Award Winner - May/June 2006
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Back at the Ranch

Recreation Center at Southridge
Highlands Ranch, Colo.

S U B M I T T E D    B Y:

Sink Combs Dethlefs in Denver

Size: 71,880 square feet

Project cost: $13.2 million

Quick tour:

  • 11,000-square-foot two-court gymnasium
  • Indoor and outdoor pools
  • 3,000-square-foot arts and crafts area
  • 1,800 square-foot aerobics studio
  • 4,500-square-foot running track
  • 6,000 square-foot fitness area (cardio, free weights, circuit training)
  • Community spaces along with senior lounge and Wildcat Auditorium
  • Outdoor tennis courts

When officials in Highlands Ranch, Colo., decided to build their most recent recreation center, they wanted to do it right.

"This is our fourth facility, and our last large-scale facility, so we wanted it to be the crown jewel," says Peggy Zack, assistant manager for the Highlands Ranch Community Association.

To accomplish this goal, Highlands Ranch tapped Sink Combs Dethlefs, a Denver-based firm that already had worked on several projects in the community. Officials asked them to build a recreation center that would surpass the other existing centers in the area.

"The bar was set very high right from the start," architect Andrew Barnard says.

In the end, Highlands Ranch found itself home to an inviting facility that has become a local showpiece. With a balanced blend of materials, building forms and natural light, the nearly 72,000-square-foot structural steel and masonry building embodies the community's original vision. The design includes a dynamic lobby with a stone tile and glass wall stretching more than two stories to a wood roof, where natural light pours in to foster a warm, inviting atmosphere. The feature serves as the building's orientation point, allowing people to know where they are by using the wall as a guide. The wall was the main attraction when the facility opened in October 2005. Guests—especially children—walked around the feature with their mouths opened and their eyes as large as saucers.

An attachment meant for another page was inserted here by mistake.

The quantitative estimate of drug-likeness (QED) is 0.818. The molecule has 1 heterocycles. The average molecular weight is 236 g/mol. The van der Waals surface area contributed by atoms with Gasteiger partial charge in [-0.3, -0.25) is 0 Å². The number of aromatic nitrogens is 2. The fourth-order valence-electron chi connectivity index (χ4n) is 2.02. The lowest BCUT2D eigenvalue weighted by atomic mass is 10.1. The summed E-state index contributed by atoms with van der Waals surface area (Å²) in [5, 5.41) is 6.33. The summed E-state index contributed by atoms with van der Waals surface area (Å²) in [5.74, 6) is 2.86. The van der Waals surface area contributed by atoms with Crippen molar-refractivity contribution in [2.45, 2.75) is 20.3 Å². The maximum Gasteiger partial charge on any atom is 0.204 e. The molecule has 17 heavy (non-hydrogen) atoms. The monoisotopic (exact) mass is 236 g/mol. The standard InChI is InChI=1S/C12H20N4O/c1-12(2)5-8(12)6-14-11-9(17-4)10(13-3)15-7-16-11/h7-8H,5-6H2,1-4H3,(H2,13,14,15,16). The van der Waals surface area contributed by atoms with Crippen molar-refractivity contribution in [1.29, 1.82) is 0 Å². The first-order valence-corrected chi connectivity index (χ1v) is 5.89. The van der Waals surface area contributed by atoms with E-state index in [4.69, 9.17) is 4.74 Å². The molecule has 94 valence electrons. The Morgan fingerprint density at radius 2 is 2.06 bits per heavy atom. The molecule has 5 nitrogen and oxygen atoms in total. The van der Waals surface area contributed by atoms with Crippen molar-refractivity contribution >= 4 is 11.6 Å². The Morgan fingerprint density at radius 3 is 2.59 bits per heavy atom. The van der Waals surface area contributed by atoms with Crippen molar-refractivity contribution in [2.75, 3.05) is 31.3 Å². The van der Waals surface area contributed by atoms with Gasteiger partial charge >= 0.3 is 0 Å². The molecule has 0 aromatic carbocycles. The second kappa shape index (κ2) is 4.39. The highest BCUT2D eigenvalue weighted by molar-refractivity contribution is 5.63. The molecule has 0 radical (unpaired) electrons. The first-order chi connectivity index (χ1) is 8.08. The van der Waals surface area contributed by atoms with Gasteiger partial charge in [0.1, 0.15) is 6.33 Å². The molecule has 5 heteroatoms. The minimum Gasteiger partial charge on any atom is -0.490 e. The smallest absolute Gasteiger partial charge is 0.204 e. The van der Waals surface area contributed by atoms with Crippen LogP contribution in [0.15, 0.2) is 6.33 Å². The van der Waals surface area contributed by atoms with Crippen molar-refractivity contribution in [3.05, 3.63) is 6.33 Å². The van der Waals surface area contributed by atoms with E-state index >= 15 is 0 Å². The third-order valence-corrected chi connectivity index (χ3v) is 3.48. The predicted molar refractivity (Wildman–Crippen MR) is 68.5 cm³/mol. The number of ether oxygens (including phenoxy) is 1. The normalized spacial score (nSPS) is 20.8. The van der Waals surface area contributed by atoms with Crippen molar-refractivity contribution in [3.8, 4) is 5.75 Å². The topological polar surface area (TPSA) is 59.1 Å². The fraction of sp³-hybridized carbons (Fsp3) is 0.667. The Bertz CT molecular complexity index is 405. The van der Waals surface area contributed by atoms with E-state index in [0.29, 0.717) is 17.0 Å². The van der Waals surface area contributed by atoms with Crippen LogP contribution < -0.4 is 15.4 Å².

"It's very exciting when people walk in the front door and have such a positive reaction," Zack says. "People come in and just say 'wow.' "

Once inside, there are plenty of recreation options to behold.

"It's a very warm, friendly building," Barnard says. "It's very open and has a civic, community-minded feel."

Before the design process began, the association surveyed residents for their opinions. The responses indicated children had sufficient recreation opportunities, but the community lacked senior services and cultural venues.

The final product addressed both areas. In addition to a leisure pool, the indoor natatorium has an exercise pool specifically targeted for senior programming and therapeutic needs. It also has a community room, complete with a stage and support spaces, to accommodate a local surge in cultural programming.

"Because of the great communication with residents, we knew what they wanted," Zack says. "People are just so excited about the recreation center. We've had just a terrific response."


W H A T   T H E   J U D G E S   S A I D

The use of stone and natural wood in the soaring great hall results in a wonderful atmosphere. Functional layout and attention to ideas of solar heat gain (and how to minimize its impact) are proof of a well-thought-out project.

Greg Garlock

A S S O C I A T E D    F I R M S

Landscape architect:

Design Concepts

Structural engineer:


Electrical engineer:

Innovative Electrical

Mechanical engineer:

Ballard Group

Civil engineer:

Muller Engineering Co., Inc


Pinkard Construction Co.

Pool consultant:

Water Technology, Inc.

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